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Matter of Interest: Concerns Regarding Media Reporting

14 June 2023

The Hon. R.A. SIMMS (15:45): I rise to express my dismay at the Adelaide Advertiser's report in Saturday's paper, 'Cash, sex and frock'n'roll', where a church leader was outed, to use The Advertiser's language, living a double life meeting gay men on the sex app Grindr. The article goes on to claim that the priest was 'active on the homosexual meeting site Grindr, providing graphic depictions of sexual encounters and desires with men and sending pornographic photos to potential dates'. The Advertiser also revealed that it had 'obtained surveillance video taken by a private investigator from a public street, which appears to show multiple males visiting his home at night, corresponding with chats on his Grindr account that invited them'.

The article contains a series of screenshots of private messages the priest had sent on Grindr, including one featuring his photo. In recent days, I have been contacted by many members of the LGBTI community, gay men in particular, who have been dismayed and quite frankly disgusted at the way in which this man has been named and shamed. I share their dismay. I was stunned to see this story in Saturday's paper.

Meeting people via dating apps is not a crime, nor should it be considered shameful. Why is Grindr described by The Advertiser as a 'gay sex app' or a 'homosexual meeting site'? Would the same emotive language have been used if the man involved was chatting to prospective dates on Tinder, Bumble, Hinge, Facebook or Instagram? The use of the term 'frock' in this context is also one to contemplate. Surely we have moved past the point in our state where gay men, or men who have sex with men, are outed and humiliated in this way.

Stories that outed gay men were commonplace in the 1980s and 1990s, particularly in UK tabloid papers. Politicians and celebrities were all considered fair game. This reporting during the height of the AIDS crisis fuelled homophobia. While some may argue that this man's role in a church means that his personal life is inconsistent with his public life, surely in a civilised society we have moved beyond outing community leaders.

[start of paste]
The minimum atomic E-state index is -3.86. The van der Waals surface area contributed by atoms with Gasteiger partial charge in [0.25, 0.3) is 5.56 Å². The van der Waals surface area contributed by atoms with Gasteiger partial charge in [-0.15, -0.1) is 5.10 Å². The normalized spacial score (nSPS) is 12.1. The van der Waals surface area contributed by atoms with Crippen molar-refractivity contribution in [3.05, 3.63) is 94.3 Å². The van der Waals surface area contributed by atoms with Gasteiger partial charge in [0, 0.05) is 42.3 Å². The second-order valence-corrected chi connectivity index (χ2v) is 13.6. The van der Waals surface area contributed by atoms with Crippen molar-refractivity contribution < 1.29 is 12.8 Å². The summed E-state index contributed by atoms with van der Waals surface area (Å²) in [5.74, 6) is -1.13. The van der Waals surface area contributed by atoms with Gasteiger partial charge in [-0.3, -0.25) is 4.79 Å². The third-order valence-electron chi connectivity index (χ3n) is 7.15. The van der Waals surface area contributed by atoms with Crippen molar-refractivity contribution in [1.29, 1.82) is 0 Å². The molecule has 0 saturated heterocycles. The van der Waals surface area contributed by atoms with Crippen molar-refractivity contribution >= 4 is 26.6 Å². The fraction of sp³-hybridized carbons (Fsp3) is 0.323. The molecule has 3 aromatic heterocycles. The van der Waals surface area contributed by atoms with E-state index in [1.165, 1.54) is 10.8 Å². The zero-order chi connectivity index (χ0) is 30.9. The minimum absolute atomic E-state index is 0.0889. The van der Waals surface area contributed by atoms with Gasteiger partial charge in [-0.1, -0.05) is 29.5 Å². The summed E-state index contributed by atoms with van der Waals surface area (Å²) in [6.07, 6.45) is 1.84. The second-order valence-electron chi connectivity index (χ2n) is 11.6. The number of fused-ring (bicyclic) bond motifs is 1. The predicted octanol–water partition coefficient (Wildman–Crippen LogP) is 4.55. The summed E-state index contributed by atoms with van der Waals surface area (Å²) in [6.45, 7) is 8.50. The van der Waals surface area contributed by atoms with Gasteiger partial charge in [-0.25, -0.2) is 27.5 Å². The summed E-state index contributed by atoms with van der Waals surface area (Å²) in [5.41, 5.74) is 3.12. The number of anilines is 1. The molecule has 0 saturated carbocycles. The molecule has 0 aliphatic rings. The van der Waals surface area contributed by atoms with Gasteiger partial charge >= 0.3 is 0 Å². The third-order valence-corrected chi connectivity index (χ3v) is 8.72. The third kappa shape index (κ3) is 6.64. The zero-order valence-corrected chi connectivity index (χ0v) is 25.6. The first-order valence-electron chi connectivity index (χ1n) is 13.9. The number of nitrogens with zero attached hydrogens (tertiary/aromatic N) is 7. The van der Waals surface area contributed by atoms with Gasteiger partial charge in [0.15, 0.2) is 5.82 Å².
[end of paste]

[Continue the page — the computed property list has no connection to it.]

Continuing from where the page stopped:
There are many people who work in public-facing roles who do not wish to have their sexuality known for a range of reasons. This is particularly true of those who work in religious organisations. Coming out is still a very difficult thing for many people, and those of us in the LGBTI community go on our own personal journeys with this. LGBTIQ+ Health Australia reports that one in 10 calls made to the QLife hotline are about coming out. Outing someone and exposing their intimate communications has the potential to cause serious psychological harm.

There are laws in place to prevent the sharing of revenge porn, that is, the sharing of images to third parties. Perhaps it is time to review the law to ensure that intimate messages are also protected to prevent public humiliation. There is the potential here for individuals to suffer serious reputational damage should their private, intimate communications find their way into the public realm.

I am deeply concerned that the salacious language used and the prominence given to this issue in our paper reinforces perceptions about gay sexuality, that is that it is shameful, immoral and sleazy. Sadly, these sorts of narratives can lead people to conceal their sexuality and push people further into the closet. There is nothing shameful about being gay. There is nothing shameful about being on dating apps or meeting people via these sites. Indeed, in 2017, a study published in the Proceedings of the National Academy of Sciences found that 39 per cent of heterosexual couples met their partners online, and an ABC study has shown that a third of those who met their partners during the year 2020 did so in the online environment.

The Advertiser has played an important role in pushing gay law reform in our state. It gave significant prominence to the murder of Dr Duncan more than 50 years ago, and it has regularly reported on issues of importance to the LGBTI community, exposing hate crimes and highlighting issues relevant to gay law reform. I do hope that The Advertiser considers the potential implications of Saturday's story and that we do not see this replicated again in our state's local newspaper.